Wheat surged the most since November on mounting concern that inventories and winter-grain planting fell short of analyst forecasts in the U.S., the world’s largest exporter.
Stockpiles on May 31 will total 716 million bushels, down 5 percent from a December forecast and the 741 million estimate by analysts surveyed by Bloomberg News, the U.S. Department of Agriculture said on Jan. 11. Growers planted 41.819 million acres with winter varieties from September through November, less than the 42.585 million expected by analysts, USDA data show. Prices are up 3.2 percent in two sessions.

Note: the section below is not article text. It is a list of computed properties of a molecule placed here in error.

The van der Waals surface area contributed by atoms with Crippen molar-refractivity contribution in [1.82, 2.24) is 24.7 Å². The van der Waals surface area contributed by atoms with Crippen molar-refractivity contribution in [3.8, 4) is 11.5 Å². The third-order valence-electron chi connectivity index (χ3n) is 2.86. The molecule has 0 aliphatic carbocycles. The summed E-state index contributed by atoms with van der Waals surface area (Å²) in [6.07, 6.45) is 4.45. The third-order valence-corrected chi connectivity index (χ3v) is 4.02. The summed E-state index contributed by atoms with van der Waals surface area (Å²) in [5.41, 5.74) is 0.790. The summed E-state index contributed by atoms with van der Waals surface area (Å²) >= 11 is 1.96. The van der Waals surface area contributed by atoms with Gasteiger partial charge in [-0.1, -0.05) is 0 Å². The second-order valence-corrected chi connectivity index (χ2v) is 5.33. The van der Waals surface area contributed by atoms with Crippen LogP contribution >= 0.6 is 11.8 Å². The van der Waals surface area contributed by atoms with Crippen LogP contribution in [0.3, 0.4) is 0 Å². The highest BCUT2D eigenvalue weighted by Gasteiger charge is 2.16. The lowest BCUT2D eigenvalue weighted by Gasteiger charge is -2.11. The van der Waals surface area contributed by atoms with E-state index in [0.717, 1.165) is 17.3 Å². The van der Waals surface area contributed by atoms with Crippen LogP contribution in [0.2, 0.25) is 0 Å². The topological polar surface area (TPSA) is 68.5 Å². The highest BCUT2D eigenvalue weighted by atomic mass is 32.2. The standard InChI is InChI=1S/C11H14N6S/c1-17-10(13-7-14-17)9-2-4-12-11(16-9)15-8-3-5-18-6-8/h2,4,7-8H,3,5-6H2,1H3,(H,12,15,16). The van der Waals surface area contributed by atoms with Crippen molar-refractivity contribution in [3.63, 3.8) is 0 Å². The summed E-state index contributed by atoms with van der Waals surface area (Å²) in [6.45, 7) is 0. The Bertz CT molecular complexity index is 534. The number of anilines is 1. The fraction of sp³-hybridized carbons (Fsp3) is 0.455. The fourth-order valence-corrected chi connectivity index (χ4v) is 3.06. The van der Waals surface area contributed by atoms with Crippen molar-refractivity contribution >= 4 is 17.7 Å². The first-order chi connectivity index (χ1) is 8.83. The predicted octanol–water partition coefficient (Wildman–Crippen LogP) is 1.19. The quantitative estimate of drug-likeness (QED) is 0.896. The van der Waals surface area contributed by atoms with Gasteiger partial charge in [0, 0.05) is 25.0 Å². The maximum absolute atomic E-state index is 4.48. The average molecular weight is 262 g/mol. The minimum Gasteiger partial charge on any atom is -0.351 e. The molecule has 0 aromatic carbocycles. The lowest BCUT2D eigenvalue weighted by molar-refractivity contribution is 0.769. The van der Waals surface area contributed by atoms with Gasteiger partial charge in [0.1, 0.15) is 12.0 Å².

“We have historically tight supply,” Frank J. Cholly, a senior commodities broker at RJO Futures in Chicago, said by telephone. “The grain markets do a good job of alerting end- users and producers when there’s short supply. The price goes up, which rations demand.”
Wheat futures for March delivery gained 1.6 percent to settle at $7.67 a bushel at 2 p.m. on the Chicago Board of Trade, the biggest jump since Nov. 27. The price rose 19 percent last year, the largest increase among 24 commodities tracked by the Standard & Poor’s GSCI Spot Index.
In the U.S., wheat is the fourth-largest crop, valued at $14.4 billion in 2011, behind corn, soybeans and hay, government data show.
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